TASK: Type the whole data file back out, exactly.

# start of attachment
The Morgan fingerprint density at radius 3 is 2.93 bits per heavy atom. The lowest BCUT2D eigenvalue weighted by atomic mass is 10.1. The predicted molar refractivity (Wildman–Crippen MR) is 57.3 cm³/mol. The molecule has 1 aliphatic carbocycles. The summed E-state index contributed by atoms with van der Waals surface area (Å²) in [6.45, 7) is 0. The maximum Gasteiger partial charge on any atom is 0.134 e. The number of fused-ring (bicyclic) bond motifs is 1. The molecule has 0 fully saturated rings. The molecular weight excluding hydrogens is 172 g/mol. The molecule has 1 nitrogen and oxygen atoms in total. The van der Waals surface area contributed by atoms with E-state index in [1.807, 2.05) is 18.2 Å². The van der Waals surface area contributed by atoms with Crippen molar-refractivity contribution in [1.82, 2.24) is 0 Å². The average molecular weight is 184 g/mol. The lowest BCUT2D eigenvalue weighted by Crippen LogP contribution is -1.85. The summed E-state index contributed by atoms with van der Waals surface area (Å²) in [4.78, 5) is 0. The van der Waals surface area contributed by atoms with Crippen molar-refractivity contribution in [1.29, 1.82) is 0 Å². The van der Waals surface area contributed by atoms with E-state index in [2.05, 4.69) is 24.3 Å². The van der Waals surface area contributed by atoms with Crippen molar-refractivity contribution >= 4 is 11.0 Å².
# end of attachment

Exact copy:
The Morgan fingerprint density at radius 3 is 2.93 bits per heavy atom. The lowest BCUT2D eigenvalue weighted by atomic mass is 10.1. The predicted molar refractivity (Wildman–Crippen MR) is 57.3 cm³/mol. The molecule has 1 aliphatic carbocycles. The summed E-state index contributed by atoms with van der Waals surface area (Å²) in [6.45, 7) is 0. The maximum Gasteiger partial charge on any atom is 0.134 e. The number of fused-ring (bicyclic) bond motifs is 1. The molecule has 0 fully saturated rings. The molecular weight excluding hydrogens is 172 g/mol. The molecule has 1 nitrogen and oxygen atoms in total. The van der Waals surface area contributed by atoms with E-state index in [1.807, 2.05) is 18.2 Å². The van der Waals surface area contributed by atoms with Crippen molar-refractivity contribution in [1.82, 2.24) is 0 Å². The average molecular weight is 184 g/mol. The lowest BCUT2D eigenvalue weighted by Crippen LogP contribution is -1.85. The summed E-state index contributed by atoms with van der Waals surface area (Å²) in [4.78, 5) is 0. The van der Waals surface area contributed by atoms with Crippen molar-refractivity contribution in [1.29, 1.82) is 0 Å². The van der Waals surface area contributed by atoms with E-state index in [2.05, 4.69) is 24.3 Å². The van der Waals surface area contributed by atoms with Crippen molar-refractivity contribution >= 4 is 11.0 Å².